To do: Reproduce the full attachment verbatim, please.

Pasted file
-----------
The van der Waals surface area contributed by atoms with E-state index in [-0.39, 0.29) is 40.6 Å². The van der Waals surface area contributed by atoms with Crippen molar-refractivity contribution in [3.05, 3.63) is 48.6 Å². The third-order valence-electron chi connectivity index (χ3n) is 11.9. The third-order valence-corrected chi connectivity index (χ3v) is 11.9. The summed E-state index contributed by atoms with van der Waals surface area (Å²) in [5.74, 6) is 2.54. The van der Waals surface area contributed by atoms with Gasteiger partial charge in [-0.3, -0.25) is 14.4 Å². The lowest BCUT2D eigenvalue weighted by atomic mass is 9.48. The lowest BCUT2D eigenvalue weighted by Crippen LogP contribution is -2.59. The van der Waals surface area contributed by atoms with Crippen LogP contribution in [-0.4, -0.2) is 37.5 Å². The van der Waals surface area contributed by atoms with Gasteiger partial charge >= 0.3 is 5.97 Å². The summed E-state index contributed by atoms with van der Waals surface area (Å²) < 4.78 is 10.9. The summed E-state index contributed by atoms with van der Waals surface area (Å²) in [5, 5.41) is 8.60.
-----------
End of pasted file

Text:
The van der Waals surface area contributed by atoms with E-state index in [-0.39, 0.29) is 40.6 Å². The van der Waals surface area contributed by atoms with Crippen molar-refractivity contribution in [3.05, 3.63) is 48.6 Å². The third-order valence-electron chi connectivity index (χ3n) is 11.9. The third-order valence-corrected chi connectivity index (χ3v) is 11.9. The summed E-state index contributed by atoms with van der Waals surface area (Å²) in [5.74, 6) is 2.54. The van der Waals surface area contributed by atoms with Gasteiger partial charge in [-0.3, -0.25) is 14.4 Å². The lowest BCUT2D eigenvalue weighted by atomic mass is 9.48. The lowest BCUT2D eigenvalue weighted by Crippen LogP contribution is -2.59. The van der Waals surface area contributed by atoms with Crippen LogP contribution in [-0.4, -0.2) is 37.5 Å². The van der Waals surface area contributed by atoms with Gasteiger partial charge >= 0.3 is 5.97 Å². The summed E-state index contributed by atoms with van der Waals surface area (Å²) < 4.78 is 10.9. The summed E-state index contributed by atoms with van der Waals surface area (Å²) in [5, 5.41) is 8.60.